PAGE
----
Demand is high for environmentally friendly packaging. Carton producers are stepping up to the challenge of delivering the materials and containers required
Individuals and businesses increasingly demand that the packaging enclosing their products is not ecologically damaging, as awareness rises around the effect of packaging on the environment. Meanwhile, governments are pushing the packaging industry to reduce its environmental impact dramatically
Against this backdrop, cartonboard is gaining ever-greater favour because it is inherently well placed as a sustainable alternative to plastic and other materials. The market for carton packaging continues to expand, growing by around 2.5 per cent per annum in recent years, a figure expected to accelerate as negative media coverage intensifies on the use of environmentally harmful packaging.
“Cartons are the most sustainable of packaging materials,” says Tony Hitchin, general manager at Pro Carton, a European industry body representing the mills that make cartonboard material. “They are renewable, they come from trees in sustainably managed forests and from recycled material, and around 83 per cent of paper and cardboard packaging is sent for recycling.” Cartonboard is also biodegradable. Mr Hitchin describes this as a “perfect example of the circular economy”, as recycled cartons can be made into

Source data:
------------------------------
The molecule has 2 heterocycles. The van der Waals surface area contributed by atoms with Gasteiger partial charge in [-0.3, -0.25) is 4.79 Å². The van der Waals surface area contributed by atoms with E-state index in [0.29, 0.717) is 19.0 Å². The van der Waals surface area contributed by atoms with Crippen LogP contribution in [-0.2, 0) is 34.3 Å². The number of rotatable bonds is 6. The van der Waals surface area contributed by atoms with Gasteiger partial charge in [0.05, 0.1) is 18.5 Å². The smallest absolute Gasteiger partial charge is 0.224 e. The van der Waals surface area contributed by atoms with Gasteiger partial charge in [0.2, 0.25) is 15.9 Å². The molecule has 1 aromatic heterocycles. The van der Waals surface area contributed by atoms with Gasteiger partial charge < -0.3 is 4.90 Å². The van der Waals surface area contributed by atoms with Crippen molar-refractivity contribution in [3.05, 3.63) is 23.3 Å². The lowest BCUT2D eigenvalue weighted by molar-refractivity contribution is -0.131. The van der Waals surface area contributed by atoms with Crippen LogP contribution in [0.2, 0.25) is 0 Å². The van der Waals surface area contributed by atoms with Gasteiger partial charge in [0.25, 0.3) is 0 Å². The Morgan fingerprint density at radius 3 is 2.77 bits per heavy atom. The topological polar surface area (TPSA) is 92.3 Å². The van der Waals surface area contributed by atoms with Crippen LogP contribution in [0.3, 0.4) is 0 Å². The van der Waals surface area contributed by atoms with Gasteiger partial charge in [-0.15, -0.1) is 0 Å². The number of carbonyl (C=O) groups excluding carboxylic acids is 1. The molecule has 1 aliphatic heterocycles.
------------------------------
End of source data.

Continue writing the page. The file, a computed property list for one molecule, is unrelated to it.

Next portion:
Aside from the benefits of carton packaging itself, big strides are also being taken in manufacturing processes. “Whole cartonboard mills have been set up to run on an ecological and sustainable basis. More than 90 per cent of European mills have combined heat and power plants that provide their own energy,” says
Over the last two decades the scale of carbon emissions at these mills has reduced by around 40 per cent. In addition, the industry is the largest producer and user of biomass energy, and more new trees are planted than are used, ensuring the expansion of European forests.
Pro Carton is looking to expand the three Rs of recycling – reduce, reuse and recycle – into the five Rs of responsibility, adding renew and replace. This means choosing packaging materials that are truly renewable and encouraging brand owners and retailers, in particular, to act responsibly and choose sustainable materials to replace ones that are not as environmentally friendly.
“There are plenty of opportunities where cartons and cartonboard could replace other materials; companies just need to look and challenge the status quo,” says Mr Hitchin. Carton makers have a strong background in packaged foods and pharmaceuticals, and the fast food industry is becoming a particularly important growth area.
More companies are keen to package their fast foods in cartonboard, as Hans van Schaik, managing director of the European Carton Makers Association (ECMA), explains: “A lot of fast food packaging is now cartonboard, with new biodegradable lining barriers increasing their range of potential applications.”
This is a clear case of usefully replacing less sustainable material. “Packaging materials are chosen based on their particular protective characteristics, functionality, aesthetics and cost, but unfortunately some cause long-term harm to the environment,” adds Mr Hitchin. “We should only use them when there’s not a viable sustainable option.”